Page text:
Led Zeppelin – The Song Remains the Same (Swan Song/Warner) (remastered)
The black sheep of the Zeppelin cannon gets the deluxe edition treatment, but – what’s wrong with it?
There’s a reason that The Song Remains the Same is the last album in the Led Zeppelin catalog to get remastered. The band has been very frank in their opinion of their original live album; Robert Plant even calling it “a load of rubbish” at one point. It was recorded at the end of a long tour in 1973 and issued largely without the band’s consent in time for the Christmas holiday of 1976. So is it really that bad?
First of all, The Song Remains the Same holds a special place in many fans’ hearts because it was, for millions of people, their first taste of their favorite band in concert. It also was the soundtrack to the movie of the same name, which began making the rounds of late-night movie theaters several years after its release. The film is still Zeppelin at its peak, both musically and in terms of excess. So, how does it hold up years later?
Well, Jimmy Page, the forever perfectionist, has taken the original tapes and remixed them, giving everything more punch and bass (the original album was definitely tinny). He also took Bonham’s drums, which were spread out in the original mix (and were distracting), and folded them back to mono, making them sound bigger than ever. But, Page didn’t stop there.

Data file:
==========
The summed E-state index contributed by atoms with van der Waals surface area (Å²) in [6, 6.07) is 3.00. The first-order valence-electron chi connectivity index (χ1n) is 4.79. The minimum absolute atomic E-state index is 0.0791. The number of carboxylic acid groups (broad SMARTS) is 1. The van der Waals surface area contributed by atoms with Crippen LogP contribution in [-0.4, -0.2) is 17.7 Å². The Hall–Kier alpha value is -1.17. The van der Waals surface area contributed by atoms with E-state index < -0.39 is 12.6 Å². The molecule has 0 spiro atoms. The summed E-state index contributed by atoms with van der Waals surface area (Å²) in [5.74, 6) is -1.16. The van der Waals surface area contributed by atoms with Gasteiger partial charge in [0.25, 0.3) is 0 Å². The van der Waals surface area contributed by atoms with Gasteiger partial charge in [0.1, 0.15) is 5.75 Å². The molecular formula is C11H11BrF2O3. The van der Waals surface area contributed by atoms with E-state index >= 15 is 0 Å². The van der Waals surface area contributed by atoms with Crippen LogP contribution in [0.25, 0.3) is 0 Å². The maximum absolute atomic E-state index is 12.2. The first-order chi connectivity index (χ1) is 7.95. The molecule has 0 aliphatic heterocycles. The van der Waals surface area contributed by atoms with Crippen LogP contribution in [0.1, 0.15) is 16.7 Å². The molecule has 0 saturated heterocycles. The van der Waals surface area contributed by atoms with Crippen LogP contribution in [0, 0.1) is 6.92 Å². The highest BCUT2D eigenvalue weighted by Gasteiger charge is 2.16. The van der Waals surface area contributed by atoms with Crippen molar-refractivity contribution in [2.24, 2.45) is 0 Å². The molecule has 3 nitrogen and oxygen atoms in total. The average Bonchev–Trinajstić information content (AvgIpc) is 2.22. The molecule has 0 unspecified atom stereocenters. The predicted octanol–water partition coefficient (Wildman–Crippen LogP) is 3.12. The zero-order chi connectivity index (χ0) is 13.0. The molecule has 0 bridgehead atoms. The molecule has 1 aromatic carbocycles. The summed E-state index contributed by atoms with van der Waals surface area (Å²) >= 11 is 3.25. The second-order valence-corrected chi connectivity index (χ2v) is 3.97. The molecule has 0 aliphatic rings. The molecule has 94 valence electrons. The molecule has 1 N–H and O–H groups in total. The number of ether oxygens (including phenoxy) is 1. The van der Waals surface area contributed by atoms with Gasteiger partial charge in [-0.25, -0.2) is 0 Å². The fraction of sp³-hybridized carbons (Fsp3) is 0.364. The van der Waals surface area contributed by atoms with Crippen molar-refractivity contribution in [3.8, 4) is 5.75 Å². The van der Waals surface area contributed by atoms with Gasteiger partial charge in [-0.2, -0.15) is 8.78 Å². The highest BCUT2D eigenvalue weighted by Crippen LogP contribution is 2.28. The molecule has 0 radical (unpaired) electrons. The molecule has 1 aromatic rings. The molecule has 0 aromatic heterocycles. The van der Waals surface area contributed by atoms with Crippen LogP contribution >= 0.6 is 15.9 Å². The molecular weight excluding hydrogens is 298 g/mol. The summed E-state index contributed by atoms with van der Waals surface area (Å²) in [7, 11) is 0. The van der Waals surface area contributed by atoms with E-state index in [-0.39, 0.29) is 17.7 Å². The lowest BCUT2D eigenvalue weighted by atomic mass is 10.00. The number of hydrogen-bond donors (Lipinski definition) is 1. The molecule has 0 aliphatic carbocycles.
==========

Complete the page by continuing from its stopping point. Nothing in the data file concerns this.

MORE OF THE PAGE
He also drew from all three nights at Madison Square Garden, and with the help of digital editing, he was able to improve things immensely. For instance, Robert Plant’s voice cracks during the opening notes of “Rock and Roll” on the original album, but it’s been fixed in the new version. Check out the first time he sings “lonely, lonely time” – he originally sounded hoarse. Now, Plant sounds gritty, even pissed off.
Then, just mixing the tracks better makes for a better listen. “The Rain Song” seems to be the same performance from the LP, yet it breathes more and omits some of the silly effects that were put on Plant’s voice.
“Dazed and Confused” gets a makeover. In the original version, about the 4:00 mark, there’s an obvious edit where the tempo increases. Here, it sounds much more natural (likely taken from another performance). Now, a song clocking in at close to a half hour is certainly a product of the times – the lengthy Jimmy Page “bow solo” is an acquired taste for sure and better saved to be watched in the film.
Another lengthy piece, “No Quarter,” is actually shorter in this new remaster by about 2 minutes, cutting out some of the highly-unnecessary funky jam in the middle.
“Stairway to Heaven” pulls a different lead vocal at the beginning, sounding more confident. Yet, there’s no hiding the haggard voice by the end of the song, and they left that in. For drummer John Bonham’s showcase, “Moby Dick,” they use parts of a different performance, which is two minutes shorter in length and ends with Plant exclaiming over and over “John Bonham, John Bonham”!
Sure, there are still times when the band sounds bleary-eyed: Plant’s voice will crack, Page will play a solo that seems to go nowhere, or Jones and Bonham won’t be locked in quite like they should. But, there’s a human element to these imperfections: this was Zeppelin at their peak and it was tearing them to pieces. The good parts far outweigh the bad, and the band still sounds gigantic throughout. The Song Remains the Same, despite any revisionist history, is still the definitive document of Led Zeppelin at their peak. —Tony Peters